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ARS Home » Pacific West Area » Albany, California » Western Regional Research Center » Produce Safety and Microbiology Research » Research » Publications at this Location » Publication #337488

Research Project: Ecology and Detection of Human Pathogens in the Produce Production Continuum

Location: Produce Safety and Microbiology Research

Title: Disruption the Outer Membrane of Enteropathogenic and Enterotoxigenic Escherichia coli using Proanthocyanidins

Author
item Shaibani, Dhafer Al - University Of Maine
item Wu, Vivian

Submitted to: Meeting Abstract
Publication Type: Abstract Only
Publication Acceptance Date: 3/18/2017
Publication Date: N/A
Citation: N/A

Interpretive Summary:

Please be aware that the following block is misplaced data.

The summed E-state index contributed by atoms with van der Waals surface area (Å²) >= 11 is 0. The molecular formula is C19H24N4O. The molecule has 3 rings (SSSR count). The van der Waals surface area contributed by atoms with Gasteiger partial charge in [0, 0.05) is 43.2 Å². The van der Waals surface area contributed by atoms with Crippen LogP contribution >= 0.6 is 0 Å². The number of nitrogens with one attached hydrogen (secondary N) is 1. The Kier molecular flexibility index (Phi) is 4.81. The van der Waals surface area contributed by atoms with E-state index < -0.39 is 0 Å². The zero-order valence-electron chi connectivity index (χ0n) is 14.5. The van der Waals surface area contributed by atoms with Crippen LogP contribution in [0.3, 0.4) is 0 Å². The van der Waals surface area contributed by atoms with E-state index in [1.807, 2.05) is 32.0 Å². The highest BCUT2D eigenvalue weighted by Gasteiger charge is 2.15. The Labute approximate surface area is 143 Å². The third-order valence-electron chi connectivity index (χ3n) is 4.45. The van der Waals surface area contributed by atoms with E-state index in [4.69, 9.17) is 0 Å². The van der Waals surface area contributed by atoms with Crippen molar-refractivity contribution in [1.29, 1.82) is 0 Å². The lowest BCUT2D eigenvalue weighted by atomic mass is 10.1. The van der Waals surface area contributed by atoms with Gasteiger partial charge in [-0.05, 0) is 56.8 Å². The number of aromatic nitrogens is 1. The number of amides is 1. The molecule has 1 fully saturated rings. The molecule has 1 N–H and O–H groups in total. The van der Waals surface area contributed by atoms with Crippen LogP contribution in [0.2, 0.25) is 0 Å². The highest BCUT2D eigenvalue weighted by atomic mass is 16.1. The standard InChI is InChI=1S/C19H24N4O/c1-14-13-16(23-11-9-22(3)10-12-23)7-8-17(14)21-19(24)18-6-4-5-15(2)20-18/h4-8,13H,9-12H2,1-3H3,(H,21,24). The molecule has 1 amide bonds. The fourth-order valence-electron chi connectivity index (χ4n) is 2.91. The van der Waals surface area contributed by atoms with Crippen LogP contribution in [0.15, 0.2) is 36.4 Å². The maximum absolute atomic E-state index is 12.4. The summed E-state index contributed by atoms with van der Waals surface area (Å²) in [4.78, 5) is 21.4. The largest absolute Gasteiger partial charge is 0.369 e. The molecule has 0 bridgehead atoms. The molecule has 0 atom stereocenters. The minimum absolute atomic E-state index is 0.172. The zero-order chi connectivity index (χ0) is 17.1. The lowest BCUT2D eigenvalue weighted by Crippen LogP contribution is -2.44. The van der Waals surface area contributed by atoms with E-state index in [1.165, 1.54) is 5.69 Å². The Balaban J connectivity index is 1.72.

Technical Abstract: American cranberry (Vaccinium macrocarpon) proanthocyanidins (PACs) have been reported as a natural antibacterial agent to suppress the growth of pathogenic Escherichia coli. The objective of this study was to investigate the efficacy of cranberry-derived proanthocyanidins on destabilizing the outer membrane of Enteropathogenic (EPEC) and Enterotoxigenic (ETEC) E. coli, which are the causative agents of infantile and traveler’s diarrhea, respectively. The cell membrane permeability of ETEC strain, E. coli O78:H11 H10407 and EPEC strain, E. coli O127:H6 E2348/69 was detected by LIVE/DEAD viability assay. Each strain was grown overnight at 37'C in 10 ml of BHI broth. PACs concentrations (0.9, 1.8, 2.7, 3.6 and 7.2 mg/ml) were prepared in 10 ml of sterile 0.85% NaCl. One milliliter of 9-log CFU/ml of E. coli strain was added to each PACs concentration and incubated for 1h at 25'C. The membrane permeability was then detected by the uptake of propidium iodide (PI) after incubating the treated E. coli with nucleic acid stains. Transmission electron microscopy (TEM) was used to examine the integrity of the outer membrane after both strains were treated with 3.6 mg/ml of PACs in 0.85% NaCl for 20 min at 2'C. Analysis of variance (ANOVA) was performed using JMP 13 software for mean separation and Tukey’s Honest Squared Difference (HSD) used to determine the differences among treatments. The results showed that there was a significant (p < 0.05) increase in the uptake of PI after E. coli O78:H11 H10407 and E. coli O127:H6 E2348/69 were treated with 3.6 mg/ml of PACs due to the increase of cell membrane permeability of tested E. coli. TEM micrographs confirmed the disruption of bacterial cells as observed in the outer membrane damage and leakage of the intracellular components in the PACs treated cells compared to the control. This is the first study that illustrates the inhibitory effect of cranberry-derived proanthocyanidins by damaging the outer membrane of Enteropathogenic (EPEC) and Enterotoxigenic (ETEC) E. coli, which are the major causative agents of diarrhea in children under 5 years old and traveler’s. Therefore; PACs may have protective action to prevent diarrhea.